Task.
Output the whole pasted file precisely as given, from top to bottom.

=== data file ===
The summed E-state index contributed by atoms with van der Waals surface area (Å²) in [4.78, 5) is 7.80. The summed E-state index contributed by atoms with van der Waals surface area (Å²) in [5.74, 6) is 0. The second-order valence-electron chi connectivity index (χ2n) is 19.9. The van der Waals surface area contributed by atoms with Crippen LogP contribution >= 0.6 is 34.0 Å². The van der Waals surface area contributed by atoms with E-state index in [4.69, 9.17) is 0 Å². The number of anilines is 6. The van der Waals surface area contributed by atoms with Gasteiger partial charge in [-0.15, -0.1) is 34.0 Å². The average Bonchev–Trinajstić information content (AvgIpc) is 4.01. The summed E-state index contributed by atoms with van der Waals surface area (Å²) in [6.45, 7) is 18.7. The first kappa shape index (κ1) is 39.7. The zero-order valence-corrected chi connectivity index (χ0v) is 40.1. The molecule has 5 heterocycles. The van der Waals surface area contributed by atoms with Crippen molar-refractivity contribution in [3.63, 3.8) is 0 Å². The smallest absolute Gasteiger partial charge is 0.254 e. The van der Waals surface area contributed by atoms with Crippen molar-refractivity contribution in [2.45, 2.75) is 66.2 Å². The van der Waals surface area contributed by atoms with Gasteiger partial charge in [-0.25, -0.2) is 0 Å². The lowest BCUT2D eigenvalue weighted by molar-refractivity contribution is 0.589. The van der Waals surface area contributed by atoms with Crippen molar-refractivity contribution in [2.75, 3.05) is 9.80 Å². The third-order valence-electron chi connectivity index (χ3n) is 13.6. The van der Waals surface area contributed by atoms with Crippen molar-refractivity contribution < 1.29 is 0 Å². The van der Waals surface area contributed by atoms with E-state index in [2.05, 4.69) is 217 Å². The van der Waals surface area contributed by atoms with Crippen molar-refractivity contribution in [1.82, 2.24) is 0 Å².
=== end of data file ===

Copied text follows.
The summed E-state index contributed by atoms with van der Waals surface area (Å²) in [4.78, 5) is 7.80. The summed E-state index contributed by atoms with van der Waals surface area (Å²) in [5.74, 6) is 0. The second-order valence-electron chi connectivity index (χ2n) is 19.9. The van der Waals surface area contributed by atoms with Crippen LogP contribution >= 0.6 is 34.0 Å². The van der Waals surface area contributed by atoms with E-state index in [4.69, 9.17) is 0 Å². The number of anilines is 6. The van der Waals surface area contributed by atoms with Gasteiger partial charge in [-0.15, -0.1) is 34.0 Å². The average Bonchev–Trinajstić information content (AvgIpc) is 4.01. The summed E-state index contributed by atoms with van der Waals surface area (Å²) in [6.45, 7) is 18.7. The first kappa shape index (κ1) is 39.7. The zero-order valence-corrected chi connectivity index (χ0v) is 40.1. The molecule has 5 heterocycles. The van der Waals surface area contributed by atoms with Crippen molar-refractivity contribution in [3.63, 3.8) is 0 Å². The smallest absolute Gasteiger partial charge is 0.254 e. The van der Waals surface area contributed by atoms with Crippen molar-refractivity contribution in [2.45, 2.75) is 66.2 Å². The van der Waals surface area contributed by atoms with Gasteiger partial charge in [-0.25, -0.2) is 0 Å². The lowest BCUT2D eigenvalue weighted by molar-refractivity contribution is 0.589. The van der Waals surface area contributed by atoms with Crippen molar-refractivity contribution in [2.75, 3.05) is 9.80 Å². The third-order valence-electron chi connectivity index (χ3n) is 13.6. The van der Waals surface area contributed by atoms with Crippen molar-refractivity contribution < 1.29 is 0 Å². The van der Waals surface area contributed by atoms with E-state index in [2.05, 4.69) is 217 Å². The van der Waals surface area contributed by atoms with Crippen molar-refractivity contribution in [1.82, 2.24) is 0 Å².